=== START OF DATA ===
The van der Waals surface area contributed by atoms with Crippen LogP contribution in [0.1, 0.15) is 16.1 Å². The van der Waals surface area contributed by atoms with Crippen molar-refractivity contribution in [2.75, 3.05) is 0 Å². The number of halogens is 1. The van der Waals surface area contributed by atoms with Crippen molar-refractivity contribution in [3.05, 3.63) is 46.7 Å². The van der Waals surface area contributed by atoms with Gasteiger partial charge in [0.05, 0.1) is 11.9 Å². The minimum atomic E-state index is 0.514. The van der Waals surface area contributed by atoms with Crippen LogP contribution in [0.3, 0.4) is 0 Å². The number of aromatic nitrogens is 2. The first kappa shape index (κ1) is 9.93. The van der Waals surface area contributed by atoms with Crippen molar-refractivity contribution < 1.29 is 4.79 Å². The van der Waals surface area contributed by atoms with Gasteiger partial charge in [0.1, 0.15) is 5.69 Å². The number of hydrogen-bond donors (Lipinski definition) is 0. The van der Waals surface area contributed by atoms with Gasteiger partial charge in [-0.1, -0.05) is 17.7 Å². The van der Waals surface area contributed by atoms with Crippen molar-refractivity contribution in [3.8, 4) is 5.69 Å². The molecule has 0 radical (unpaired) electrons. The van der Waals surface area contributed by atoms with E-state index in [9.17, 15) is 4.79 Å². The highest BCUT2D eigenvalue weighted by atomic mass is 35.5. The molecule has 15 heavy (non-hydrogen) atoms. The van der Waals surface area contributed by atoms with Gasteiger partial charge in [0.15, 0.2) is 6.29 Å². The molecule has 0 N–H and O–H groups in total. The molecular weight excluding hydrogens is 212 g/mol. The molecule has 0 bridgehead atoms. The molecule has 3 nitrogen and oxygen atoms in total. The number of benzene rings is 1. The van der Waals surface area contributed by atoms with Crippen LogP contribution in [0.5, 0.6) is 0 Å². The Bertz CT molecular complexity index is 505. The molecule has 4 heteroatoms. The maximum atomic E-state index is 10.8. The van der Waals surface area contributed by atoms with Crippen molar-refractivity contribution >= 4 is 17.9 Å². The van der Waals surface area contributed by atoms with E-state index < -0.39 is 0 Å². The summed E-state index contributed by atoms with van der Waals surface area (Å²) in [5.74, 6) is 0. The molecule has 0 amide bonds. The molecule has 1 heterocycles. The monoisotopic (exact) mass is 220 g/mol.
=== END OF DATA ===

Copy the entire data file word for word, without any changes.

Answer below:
The van der Waals surface area contributed by atoms with Crippen LogP contribution in [0.1, 0.15) is 16.1 Å². The van der Waals surface area contributed by atoms with Crippen molar-refractivity contribution in [2.75, 3.05) is 0 Å². The number of halogens is 1. The van der Waals surface area contributed by atoms with Crippen molar-refractivity contribution in [3.05, 3.63) is 46.7 Å². The van der Waals surface area contributed by atoms with Gasteiger partial charge in [0.05, 0.1) is 11.9 Å². The minimum atomic E-state index is 0.514. The van der Waals surface area contributed by atoms with Crippen LogP contribution in [0.3, 0.4) is 0 Å². The number of aromatic nitrogens is 2. The first kappa shape index (κ1) is 9.93. The van der Waals surface area contributed by atoms with Crippen molar-refractivity contribution < 1.29 is 4.79 Å². The van der Waals surface area contributed by atoms with Gasteiger partial charge in [0.1, 0.15) is 5.69 Å². The number of hydrogen-bond donors (Lipinski definition) is 0. The van der Waals surface area contributed by atoms with Gasteiger partial charge in [-0.1, -0.05) is 17.7 Å². The van der Waals surface area contributed by atoms with Crippen molar-refractivity contribution in [3.8, 4) is 5.69 Å². The molecule has 0 radical (unpaired) electrons. The van der Waals surface area contributed by atoms with E-state index in [9.17, 15) is 4.79 Å². The highest BCUT2D eigenvalue weighted by atomic mass is 35.5. The molecule has 15 heavy (non-hydrogen) atoms. The van der Waals surface area contributed by atoms with Gasteiger partial charge in [0.15, 0.2) is 6.29 Å². The molecule has 0 N–H and O–H groups in total. The molecular weight excluding hydrogens is 212 g/mol. The molecule has 0 bridgehead atoms. The molecule has 3 nitrogen and oxygen atoms in total. The number of benzene rings is 1. The van der Waals surface area contributed by atoms with Crippen LogP contribution in [0.5, 0.6) is 0 Å². The Bertz CT molecular complexity index is 505. The molecule has 4 heteroatoms. The maximum atomic E-state index is 10.8. The van der Waals surface area contributed by atoms with Crippen molar-refractivity contribution >= 4 is 17.9 Å². The van der Waals surface area contributed by atoms with E-state index < -0.39 is 0 Å². The summed E-state index contributed by atoms with van der Waals surface area (Å²) in [5.74, 6) is 0. The molecule has 0 amide bonds. The molecule has 1 heterocycles. The monoisotopic (exact) mass is 220 g/mol.